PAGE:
Assistant Professor Erik Bloss, Ph.D., is studying neurological changes in response to exercise and the role specific neurons in the brain.
Exercise has been shown to protect against the development and progression of neurodegenerative diseases such as Alzheimer’s disease. Researchers have found some exercise benefits at the molecular level, but exactly how it protects brain function and lowers disease risk remains unknown. Assistant Professor Erik Bloss, Ph.D., received a five-year, $3.9M R01 grant to study neurological changes in response to exercise and the role specific neurons in the brain, called ventromedial hypothalamus expressing Steroidogenic Factor 1 (VMH SF-1 neurons), may play. His work will explore how changes in the synaptic inputs to these neurons might physically “store” exercise history as well as the process through which exercise-related activity in VMH neurons drive functional changes in the brain. The work will advance understanding of the beneficial effects of exercise and whether there are potential therapeutic targets for disease intervention.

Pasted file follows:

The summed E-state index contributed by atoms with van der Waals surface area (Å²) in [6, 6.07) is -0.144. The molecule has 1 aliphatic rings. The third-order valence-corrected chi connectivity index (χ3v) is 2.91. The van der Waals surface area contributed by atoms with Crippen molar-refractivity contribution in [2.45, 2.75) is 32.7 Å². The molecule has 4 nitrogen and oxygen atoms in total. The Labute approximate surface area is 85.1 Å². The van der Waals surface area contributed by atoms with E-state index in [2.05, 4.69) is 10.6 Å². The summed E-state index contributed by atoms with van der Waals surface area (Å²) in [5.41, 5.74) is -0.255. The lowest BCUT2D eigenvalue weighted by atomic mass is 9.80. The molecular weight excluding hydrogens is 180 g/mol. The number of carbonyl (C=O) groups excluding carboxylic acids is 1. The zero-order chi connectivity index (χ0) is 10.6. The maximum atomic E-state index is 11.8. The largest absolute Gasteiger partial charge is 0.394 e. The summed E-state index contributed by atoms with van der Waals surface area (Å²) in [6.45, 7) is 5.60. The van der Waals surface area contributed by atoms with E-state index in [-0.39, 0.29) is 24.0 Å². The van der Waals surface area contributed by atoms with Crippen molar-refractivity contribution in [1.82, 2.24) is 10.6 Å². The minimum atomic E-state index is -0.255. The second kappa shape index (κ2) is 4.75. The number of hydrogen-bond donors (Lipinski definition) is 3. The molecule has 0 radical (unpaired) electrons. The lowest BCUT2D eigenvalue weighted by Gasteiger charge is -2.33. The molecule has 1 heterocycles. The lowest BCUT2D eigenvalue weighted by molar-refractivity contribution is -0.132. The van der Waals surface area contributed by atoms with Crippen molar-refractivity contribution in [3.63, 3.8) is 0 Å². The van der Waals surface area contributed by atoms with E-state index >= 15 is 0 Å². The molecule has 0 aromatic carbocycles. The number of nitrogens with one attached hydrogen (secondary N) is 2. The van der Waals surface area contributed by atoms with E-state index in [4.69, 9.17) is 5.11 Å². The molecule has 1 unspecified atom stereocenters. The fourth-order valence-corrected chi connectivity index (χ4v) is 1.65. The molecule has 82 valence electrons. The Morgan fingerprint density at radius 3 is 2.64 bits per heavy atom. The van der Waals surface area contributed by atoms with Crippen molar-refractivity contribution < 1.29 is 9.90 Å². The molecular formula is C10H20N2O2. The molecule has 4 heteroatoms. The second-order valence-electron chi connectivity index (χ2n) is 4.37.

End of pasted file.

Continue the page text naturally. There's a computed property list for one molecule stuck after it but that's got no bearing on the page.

Grant details: https://reporter.nih.gov/search/6zIdXufvc0GizMwu33XtLA/project-details/10562283
Erik Bloss’s research program: https://www.jax.org/news-and-insights/2019/december/zooming-in-on-the-brain
Research into goal-directed behaviors: https://www.jax.org/news-and-insights/2021/November/tracking-the-neural-circuitry-underlying-behavior